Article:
BEIRUT: Lebanese Forces chief Samir Geagea blasted Hezbollah in an interview published Sunday, calling on the party to hand over its arms to the Lebanese government.
“What delays the establishment of an actual state is the current status of Hezbollah and its monopoly on strategic decision,” Geagea told the pan-Arab daily Al-Hayat. Hezbollah’s recent success in the Arsal offensive, Geagea said, is not a victory but rather “a collateral advantage” for Lebanon.
On Friday, July 21, Hezbollah launched an assault on positions held by Jabhat Fatah al-Sham – the militant group formerly known as the Nusra Front – on the outskirts of both Arsal and the adjacent town of Flita in Syria.
The battles lasted a week, during which Hezbollah squeezed the militants into a small pocket of land. The conflict was concluded with a cease-fire deal that went into effect Thursday.
“[The offensive] is an episode ... in the series of the battles that [Hezbollah] has been fighting for six years in Syria, for the purpose of keeping [Syrian President] Bashar Assad in power,” Geagea said.
He added that although the defeat of Jabhat Fatah al-Sham is a positive development – and a source of relief for people living on the northeastern border – Hezbollah’s arms are nevertheless part of “Lebanon’s essential problem.”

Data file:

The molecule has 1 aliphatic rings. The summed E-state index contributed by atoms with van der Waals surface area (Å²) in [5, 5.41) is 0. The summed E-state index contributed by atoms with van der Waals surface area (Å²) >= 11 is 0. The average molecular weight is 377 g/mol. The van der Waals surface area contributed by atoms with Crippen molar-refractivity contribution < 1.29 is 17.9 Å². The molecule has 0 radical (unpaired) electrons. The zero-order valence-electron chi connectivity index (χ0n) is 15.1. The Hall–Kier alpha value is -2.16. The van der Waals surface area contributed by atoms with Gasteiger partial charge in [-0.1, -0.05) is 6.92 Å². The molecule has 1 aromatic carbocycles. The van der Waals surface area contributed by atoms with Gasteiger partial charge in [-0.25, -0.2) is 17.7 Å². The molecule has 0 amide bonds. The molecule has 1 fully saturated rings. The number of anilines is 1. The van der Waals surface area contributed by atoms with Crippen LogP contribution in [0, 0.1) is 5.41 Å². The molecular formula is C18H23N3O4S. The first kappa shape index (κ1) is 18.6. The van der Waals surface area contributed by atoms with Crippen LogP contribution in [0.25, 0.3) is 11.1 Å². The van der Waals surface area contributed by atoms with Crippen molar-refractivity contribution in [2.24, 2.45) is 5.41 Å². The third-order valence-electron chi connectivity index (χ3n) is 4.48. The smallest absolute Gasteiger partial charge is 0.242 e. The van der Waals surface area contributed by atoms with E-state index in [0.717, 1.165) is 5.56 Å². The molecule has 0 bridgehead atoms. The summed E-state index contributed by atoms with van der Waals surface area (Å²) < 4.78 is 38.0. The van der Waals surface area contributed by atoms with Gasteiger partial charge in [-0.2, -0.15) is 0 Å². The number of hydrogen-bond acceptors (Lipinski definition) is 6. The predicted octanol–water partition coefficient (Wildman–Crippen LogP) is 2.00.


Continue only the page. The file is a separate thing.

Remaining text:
“If Sayyed Hasan Nasrallah wanted to gift the Lebanese something that is of value, let him offer his weapons to the Lebanese Army ... just like we all did,” Geagea said.
After Lebanon’s 1975-1990 Civil War ended, the country’s various militias gave up their weapons. Hezbollah alone did not surrender its arms, due to Israeli threats on the south Lebanon border.
Geagea also cast doubt on the necessity of Hezbollah’s offensive, suggesting that even if Hezbollah had not conducted the operation, “the Army was adopting another tactic as regards Nusra positions on the border with Syria.”
“Why suffer human losses and go into the outskirts [of Arsal]?” he asked.
But Geagea said that his party approaches their disagreements with Hezbollah “responsibly,” while rejecting the “golden tri-part equation” of “Army, people and resistance” that Hezbollah officials espouse.
“The only golden equation is people, state and Army,” Geagea said, adding that Hezbollah’s infiltration of the border between Lebanon and Syria, “which they say is for military and security reasons,” undermines the state.
If not for these incursions, “[Lebanon] would be capable of controlling the border, and it has legitimate crossing points.”
Geagea also said he had information confirming that the Army will lead a battle against Daesh (ISIS) in the Ras Baalbeck mountains.
As for Syrian refugees currently residing in Lebanon, Geagea reiterated his support for a program of safe returns – repatriating the displaced to safe zones in Syria. “Lebanon can no longer stand the current conditions,” he said.
The LF will propose to the Lebanese government a plan to repatriate Syrian refugees as part of an agreement with the United Nations, Geagea said, adding that the priority would be to first return “the Syrian refugees who are loyalists to Assad.”